By Peter C. Herman
Okay, we lost. We lost “bigly,” as President-Elect Donald Trump might say. So what advice do our favorite writers give us?
John Milton was in an even worse situation. Initially on the winning side of the English Revolution, he defended Charles I’s execution and joined the Republican government. But as things in England went sideways and pressure mounted to bring back the monarchy, Milton penned a desperate attempt to convince “a misguided and abused multitude” otherwise. It didn’t work. Charles II returned as England’s king, and Milton faced the prospect of being hung, then eviscerated for his political views. Instead, he was pardoned (to this day, nobody knows how) and went on to write “Paradise Lost.”
Milton’s reaction to “the experience of defeat” was, in part, to give up. “Tyranny,” the angel Michael tells Adam, “must be.” Never mind the world of political change. Focus instead on the “paradise within.” Never mind grand deeds like overthrowing a tyrant. Instead, accomplish “great things by things deemed weak.” In other words, retreat from the “dust and heat” of the political world, write poems, and tend one’s garden.
But at the beginning end of the Renaissance, Sir Thomas More gave different advice. Faced with the prospect of joining Henry VIII’s government, More staged an argument on political involvement in book 1 of “Utopia.” On the one hand, argues his antagonist, the sailor Hythlodaeus (his name means “peddler of nonsense”), joining a king’s court is insane since they will never listen to reason anyway. More responds that attitude is unacceptable because you have a duty to help, regardless of the outcome. And if you face a wall of opposition, you do what you can: “what you cannot turn to good you must at least make as little bad as you can.”
While More’s situation isn’t exactly analogous to the Democrats (and besides, things did not work out all that well for him), his basic point remains valid. Faced with a Republican president and a Republican Congress, we must try to make things as little bad as we can.
But that also means that to remain effective, Democrats must alter their ways, to adapt to the “play in hand,” as More says.
I don’t mean that we should, as Trump has done, lie, ignore science, abuse women, and encourage racism. Instead, we need to stop focusing on the people within our bubble and learn how to talk to the vast swaths of Americans who responded to Trump by voting for him.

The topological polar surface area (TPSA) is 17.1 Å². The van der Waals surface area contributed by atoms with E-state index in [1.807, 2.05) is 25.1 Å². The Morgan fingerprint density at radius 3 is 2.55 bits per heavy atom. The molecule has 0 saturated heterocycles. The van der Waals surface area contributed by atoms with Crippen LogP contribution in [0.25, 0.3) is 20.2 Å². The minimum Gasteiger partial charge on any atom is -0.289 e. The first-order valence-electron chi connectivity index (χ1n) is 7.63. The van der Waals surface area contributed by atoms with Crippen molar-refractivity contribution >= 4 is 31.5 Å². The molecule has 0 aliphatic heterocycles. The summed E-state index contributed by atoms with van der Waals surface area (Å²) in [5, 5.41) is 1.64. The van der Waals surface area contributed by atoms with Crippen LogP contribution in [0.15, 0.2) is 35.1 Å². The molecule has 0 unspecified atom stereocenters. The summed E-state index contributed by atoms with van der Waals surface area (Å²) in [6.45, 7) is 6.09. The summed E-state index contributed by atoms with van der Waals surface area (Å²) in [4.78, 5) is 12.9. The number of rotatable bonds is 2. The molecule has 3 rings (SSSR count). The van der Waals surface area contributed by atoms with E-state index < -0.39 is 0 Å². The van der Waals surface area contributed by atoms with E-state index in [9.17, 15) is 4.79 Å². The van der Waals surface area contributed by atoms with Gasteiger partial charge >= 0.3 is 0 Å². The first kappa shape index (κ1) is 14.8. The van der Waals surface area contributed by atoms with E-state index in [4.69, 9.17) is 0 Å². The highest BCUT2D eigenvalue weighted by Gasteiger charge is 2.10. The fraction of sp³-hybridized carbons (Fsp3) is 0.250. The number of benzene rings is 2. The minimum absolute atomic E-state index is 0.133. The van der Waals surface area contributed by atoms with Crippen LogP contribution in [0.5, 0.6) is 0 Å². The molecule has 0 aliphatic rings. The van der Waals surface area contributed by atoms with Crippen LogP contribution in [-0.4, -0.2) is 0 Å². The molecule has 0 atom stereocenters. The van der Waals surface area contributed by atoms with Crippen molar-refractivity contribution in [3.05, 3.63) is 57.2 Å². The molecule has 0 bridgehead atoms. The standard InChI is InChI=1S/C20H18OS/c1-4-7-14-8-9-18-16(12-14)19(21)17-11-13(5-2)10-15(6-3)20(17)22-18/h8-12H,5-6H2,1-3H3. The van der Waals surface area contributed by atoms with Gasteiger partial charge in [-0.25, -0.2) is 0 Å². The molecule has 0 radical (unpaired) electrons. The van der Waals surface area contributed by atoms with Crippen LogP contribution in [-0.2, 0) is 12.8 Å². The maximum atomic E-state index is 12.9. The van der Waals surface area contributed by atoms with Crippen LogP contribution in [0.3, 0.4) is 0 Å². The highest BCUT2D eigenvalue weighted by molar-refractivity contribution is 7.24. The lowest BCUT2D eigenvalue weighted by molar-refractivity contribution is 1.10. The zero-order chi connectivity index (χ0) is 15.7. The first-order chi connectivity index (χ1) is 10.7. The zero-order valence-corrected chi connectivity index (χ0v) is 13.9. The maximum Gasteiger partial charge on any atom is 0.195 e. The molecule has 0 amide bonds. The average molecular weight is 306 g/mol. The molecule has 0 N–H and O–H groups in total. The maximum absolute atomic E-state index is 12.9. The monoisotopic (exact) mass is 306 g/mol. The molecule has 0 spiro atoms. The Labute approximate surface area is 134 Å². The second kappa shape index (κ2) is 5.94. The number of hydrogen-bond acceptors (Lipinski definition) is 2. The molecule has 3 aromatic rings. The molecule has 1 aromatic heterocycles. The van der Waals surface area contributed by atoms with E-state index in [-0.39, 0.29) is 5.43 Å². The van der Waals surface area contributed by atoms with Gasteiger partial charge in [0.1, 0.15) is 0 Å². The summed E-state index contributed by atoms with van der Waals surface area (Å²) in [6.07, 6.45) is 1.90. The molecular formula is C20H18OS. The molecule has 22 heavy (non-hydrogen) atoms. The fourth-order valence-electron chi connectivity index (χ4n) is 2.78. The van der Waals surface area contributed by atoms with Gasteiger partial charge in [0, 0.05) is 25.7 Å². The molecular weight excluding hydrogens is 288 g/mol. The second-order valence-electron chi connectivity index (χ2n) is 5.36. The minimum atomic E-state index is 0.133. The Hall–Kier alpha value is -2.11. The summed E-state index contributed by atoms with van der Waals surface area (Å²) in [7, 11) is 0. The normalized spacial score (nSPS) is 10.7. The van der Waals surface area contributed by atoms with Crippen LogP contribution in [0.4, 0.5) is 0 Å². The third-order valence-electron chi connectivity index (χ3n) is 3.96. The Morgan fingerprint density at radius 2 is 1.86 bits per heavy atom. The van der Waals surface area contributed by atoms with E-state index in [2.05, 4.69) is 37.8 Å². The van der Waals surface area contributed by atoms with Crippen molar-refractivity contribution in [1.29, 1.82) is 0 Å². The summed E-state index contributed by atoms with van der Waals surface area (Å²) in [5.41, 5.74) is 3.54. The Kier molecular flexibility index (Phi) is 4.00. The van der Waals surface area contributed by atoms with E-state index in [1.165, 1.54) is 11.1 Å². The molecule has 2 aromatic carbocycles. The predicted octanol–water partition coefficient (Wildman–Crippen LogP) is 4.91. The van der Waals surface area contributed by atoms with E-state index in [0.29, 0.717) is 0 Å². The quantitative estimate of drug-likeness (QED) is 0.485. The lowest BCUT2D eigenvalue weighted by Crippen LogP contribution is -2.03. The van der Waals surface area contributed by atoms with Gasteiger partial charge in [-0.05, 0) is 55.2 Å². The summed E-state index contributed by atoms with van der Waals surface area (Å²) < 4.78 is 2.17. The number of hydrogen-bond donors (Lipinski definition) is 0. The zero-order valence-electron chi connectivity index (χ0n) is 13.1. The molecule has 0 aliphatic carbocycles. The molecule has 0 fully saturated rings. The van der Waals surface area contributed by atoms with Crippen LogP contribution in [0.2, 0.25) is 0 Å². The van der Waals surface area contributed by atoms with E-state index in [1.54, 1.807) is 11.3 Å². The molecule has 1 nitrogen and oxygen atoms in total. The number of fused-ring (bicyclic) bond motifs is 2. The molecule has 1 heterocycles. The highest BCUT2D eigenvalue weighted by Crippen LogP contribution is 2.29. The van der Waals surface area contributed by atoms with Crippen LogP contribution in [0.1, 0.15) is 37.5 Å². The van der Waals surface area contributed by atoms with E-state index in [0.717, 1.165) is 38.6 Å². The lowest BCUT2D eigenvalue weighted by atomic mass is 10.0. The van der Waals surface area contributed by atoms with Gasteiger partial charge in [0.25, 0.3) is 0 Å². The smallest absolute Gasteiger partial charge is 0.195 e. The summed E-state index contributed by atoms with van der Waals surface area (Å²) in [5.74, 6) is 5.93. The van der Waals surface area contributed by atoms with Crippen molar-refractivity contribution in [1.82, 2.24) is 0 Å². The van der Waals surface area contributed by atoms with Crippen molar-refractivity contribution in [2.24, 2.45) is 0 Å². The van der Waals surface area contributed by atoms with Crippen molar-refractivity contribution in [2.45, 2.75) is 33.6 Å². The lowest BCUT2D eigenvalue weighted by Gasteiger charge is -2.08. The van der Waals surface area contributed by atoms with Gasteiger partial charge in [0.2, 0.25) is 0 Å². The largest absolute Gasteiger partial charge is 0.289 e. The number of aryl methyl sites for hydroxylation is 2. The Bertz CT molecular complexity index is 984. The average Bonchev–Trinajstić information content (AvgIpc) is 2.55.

For example, Steven Rattner writes in the New York Times an incisive takedown of Republican economic policy, showing how Trump’s proposals would “confer vast monetary gains on wealthy Americans while leaving middle- and working-class Americans—his electoral base, further behind.” But do the readers of the New York Times need to be told this? The people Rattner needs to reach are the disenfranchised blue collar workers in Pennsylvania. We need to find a way to take Rattner’s article to them.
The Democrats should host public forums in rural areas and small towns to talk with those who have rejected them. They should appear on local radio and local television stations. Clinton made a major strategic mistake, I think, by not making at least one foray into, say, West Virginia, to explain to coal workers that their industry’s decline is not just due to Obama’s environmental policies. Obama made the same mistake. And as Trump rolls back the Affordable Care Act, we need to be there explaining how the lack of health insurance hurts people, or how other policies benefit the 1 percent and the rest of us not at all.
Like Prospero in Shakespeare’s “The Tempest,” the Democrats are now in exile. And while Prospero gets his dukedom back from his usurping brother (granted, with a little supernatural help), he learned from his mistakes, and we can be confident he will be a better, smarter ruler. Democrats need to learn from their mistakes, and start talking outside the liberal silo. Otherwise, we will be in exile a long, long time.
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